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Faculty Development

Faculty Development is a "fuzzy" concept with multiple meanings and definitions. Typically faculty development refers to a college or university based program of "renewal." Many universities, for example, offer sabbatical opportunities a period of time during which faculty are released from their normal duties to pursue personal academic interests. These are not vacations: faculty on sabbatical are expected to use the time to write a grant, or publish a book or article. Release time may also take the form of a summer workshop focusing on improving one's performance in the classroom.

Faculty careers tend to extend over several decades, and repetitive teaching schedules and research obligations may dull the spirit. So renewal may take the form of developing new teaching and research interests. Faculty members at the University of Wisconsin conceptualize faculty development as follows:
"... the societal problems to which a university addresses itself, both in teaching and research, continue to shift in form and nature, and the boundaries between disciplines shift over time. To deal with such developing issues, faculty members often need an introduction to another discipline entirely or else an opportunity to explore in depth the areas where traditionally separate disciplines intersect."
(http://www.ohr.wisc.edu/grants/InstitutionalFacultyDevelopmentPlan.html)

Faculty Development in the Human Odyssey Program

Auburn University's Human Odyssey Program provides "... an opportunity to explore in depth the areas where traditionally separate disciplines intersect." During the past 32 years it has served as a continuous AU faculty development program.

Approximately 40 current tenured AU faculty members have taught in the Human Odyssey program. (Link to attached list.) Each has had the experience of teaching a common curriculum with several other faculty members from outside their discipline. Each has had to accommodate the thoughts of others, and give up being the sole authority in the classroom.

Ideally, each learned from each other's discipline, and from each others "way of knowing." More importantly, each has had the opportunity to revisit and reexamine what they know, and what they don't know. In a classroom setting, each has had the opportunity to examine his or her assumptions about the nature of reality, and " the societal problems to which a university addresses itself." This is a humbling experience. Academics rarely agree on everything (anything?), and HO students have the opportunity to entertain complexity, and to model the thinking and rhetoric of opposing views.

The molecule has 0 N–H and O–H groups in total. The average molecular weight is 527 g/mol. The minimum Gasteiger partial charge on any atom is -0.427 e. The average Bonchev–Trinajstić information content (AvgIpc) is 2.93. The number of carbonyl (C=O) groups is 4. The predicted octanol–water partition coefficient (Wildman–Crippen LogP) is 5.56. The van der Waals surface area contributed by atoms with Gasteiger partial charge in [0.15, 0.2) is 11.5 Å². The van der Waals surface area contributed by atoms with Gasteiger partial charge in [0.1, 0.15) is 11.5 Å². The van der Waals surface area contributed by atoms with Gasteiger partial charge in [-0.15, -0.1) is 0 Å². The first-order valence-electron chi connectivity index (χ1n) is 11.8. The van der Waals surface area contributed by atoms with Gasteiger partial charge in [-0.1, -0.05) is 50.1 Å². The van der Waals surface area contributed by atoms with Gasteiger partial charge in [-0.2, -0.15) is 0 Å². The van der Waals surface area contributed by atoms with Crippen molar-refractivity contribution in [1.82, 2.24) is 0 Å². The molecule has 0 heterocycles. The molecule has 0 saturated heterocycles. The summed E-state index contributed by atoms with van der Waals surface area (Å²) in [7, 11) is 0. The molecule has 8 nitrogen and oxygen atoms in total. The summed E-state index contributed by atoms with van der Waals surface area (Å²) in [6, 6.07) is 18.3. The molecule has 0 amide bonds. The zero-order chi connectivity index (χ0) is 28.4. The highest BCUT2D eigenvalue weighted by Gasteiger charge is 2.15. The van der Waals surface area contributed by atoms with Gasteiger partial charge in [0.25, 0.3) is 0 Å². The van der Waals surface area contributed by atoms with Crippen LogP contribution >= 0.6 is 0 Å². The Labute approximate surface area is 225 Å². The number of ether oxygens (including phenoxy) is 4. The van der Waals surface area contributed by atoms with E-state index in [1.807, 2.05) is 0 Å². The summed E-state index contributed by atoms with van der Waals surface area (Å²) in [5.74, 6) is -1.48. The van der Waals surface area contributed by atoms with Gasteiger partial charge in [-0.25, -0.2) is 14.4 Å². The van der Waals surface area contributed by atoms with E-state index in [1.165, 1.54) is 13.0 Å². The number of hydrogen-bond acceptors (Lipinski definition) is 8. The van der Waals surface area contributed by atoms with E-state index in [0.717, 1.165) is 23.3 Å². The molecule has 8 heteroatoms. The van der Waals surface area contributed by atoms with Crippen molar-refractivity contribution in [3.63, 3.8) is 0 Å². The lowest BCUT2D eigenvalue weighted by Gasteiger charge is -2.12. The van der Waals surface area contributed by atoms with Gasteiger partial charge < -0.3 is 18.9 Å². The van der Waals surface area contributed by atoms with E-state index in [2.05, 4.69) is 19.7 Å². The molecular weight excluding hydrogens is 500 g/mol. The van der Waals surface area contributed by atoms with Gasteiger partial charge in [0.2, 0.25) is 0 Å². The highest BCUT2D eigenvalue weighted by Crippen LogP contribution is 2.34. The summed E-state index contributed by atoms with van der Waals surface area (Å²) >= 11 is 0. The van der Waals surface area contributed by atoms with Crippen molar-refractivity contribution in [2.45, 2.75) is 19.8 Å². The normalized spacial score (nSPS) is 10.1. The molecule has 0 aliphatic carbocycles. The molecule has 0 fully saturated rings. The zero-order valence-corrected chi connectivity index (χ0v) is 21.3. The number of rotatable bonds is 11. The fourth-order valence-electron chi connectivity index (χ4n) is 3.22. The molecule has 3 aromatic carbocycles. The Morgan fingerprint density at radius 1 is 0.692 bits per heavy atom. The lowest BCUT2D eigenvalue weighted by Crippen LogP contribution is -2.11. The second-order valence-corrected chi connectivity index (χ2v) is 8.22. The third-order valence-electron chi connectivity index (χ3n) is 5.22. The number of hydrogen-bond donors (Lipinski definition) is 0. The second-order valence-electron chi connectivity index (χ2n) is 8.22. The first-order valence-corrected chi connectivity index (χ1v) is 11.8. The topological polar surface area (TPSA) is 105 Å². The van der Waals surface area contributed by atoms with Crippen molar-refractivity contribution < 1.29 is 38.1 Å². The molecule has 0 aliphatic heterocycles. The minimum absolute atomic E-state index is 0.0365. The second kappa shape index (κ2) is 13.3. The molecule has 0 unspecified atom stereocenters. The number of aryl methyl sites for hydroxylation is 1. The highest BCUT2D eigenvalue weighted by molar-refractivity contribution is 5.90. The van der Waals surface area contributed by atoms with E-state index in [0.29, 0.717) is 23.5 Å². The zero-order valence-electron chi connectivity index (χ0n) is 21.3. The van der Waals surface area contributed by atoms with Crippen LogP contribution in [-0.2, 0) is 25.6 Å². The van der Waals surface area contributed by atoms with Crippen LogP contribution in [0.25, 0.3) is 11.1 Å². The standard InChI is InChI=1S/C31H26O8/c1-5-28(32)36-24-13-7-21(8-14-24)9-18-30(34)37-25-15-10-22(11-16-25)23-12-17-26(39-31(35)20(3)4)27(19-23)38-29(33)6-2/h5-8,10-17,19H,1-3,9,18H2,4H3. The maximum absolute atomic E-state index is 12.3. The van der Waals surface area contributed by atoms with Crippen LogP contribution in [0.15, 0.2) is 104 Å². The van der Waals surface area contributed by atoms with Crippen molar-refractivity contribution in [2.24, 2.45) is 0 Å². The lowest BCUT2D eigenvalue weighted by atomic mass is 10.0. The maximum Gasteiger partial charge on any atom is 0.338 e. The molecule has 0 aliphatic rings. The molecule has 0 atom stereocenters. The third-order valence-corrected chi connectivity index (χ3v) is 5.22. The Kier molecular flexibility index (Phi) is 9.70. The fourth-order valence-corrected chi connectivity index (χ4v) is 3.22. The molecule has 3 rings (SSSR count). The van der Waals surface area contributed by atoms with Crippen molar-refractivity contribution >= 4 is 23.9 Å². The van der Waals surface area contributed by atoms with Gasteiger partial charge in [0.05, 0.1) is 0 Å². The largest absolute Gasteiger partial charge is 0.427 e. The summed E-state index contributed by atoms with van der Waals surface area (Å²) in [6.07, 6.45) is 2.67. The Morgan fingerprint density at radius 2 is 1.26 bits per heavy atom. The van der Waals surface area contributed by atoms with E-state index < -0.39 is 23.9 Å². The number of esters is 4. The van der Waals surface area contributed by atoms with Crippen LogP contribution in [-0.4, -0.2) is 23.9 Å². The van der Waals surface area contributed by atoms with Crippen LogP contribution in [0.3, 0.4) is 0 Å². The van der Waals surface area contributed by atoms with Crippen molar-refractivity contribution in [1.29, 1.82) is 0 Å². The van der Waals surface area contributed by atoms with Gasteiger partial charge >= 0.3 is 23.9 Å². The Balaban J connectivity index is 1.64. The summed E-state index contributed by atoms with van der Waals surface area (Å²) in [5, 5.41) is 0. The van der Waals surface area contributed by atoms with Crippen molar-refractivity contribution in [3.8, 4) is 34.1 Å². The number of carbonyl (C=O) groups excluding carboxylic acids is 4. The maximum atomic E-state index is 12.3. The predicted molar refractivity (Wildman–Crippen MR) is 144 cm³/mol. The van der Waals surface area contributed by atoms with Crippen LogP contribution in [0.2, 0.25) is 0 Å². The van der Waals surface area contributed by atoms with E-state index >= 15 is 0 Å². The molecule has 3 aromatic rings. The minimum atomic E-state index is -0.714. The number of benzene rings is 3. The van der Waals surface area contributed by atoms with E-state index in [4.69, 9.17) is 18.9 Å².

"faculty members often need an introduction to another discipline entirely or else an opportunity to explore in depth the areas where traditionally separate disciplines intersect"

The 170 source readings are academically challenging for faculty and students alike. Many of the readings propose tough questions and propositions, with few to no easy answers. Some examples follow: Are humans clever apes? What is myth, and why may it be important for "modern" western cultures? Is war an inevitable part of the human condition? How should humans respond to the knowledge that their earth is a speck in a barely measurable universe? Why do humans produce visual art? Music? Why should humans care about the environment? Can the human mind be explained by the chemical interactions of the brain? How should humans respond to the indeterminacy of a quantum universe? When does life begin? When does a person begin?

Engaging in this discourse changes faculty who participate in the Human Odyssey program. Often, new and lifelong friendships are made. One of the functions of collegiality is to maintain a social environment that promotes cooperation and trust Each week, either before or after the Tuesday lab, HO faculty gather to break bread at a social reception featuring light refreshments. Past and present HO faculty members gather annually for social events in each others homes. Few of us remain unchanged by our own Human Odyssey.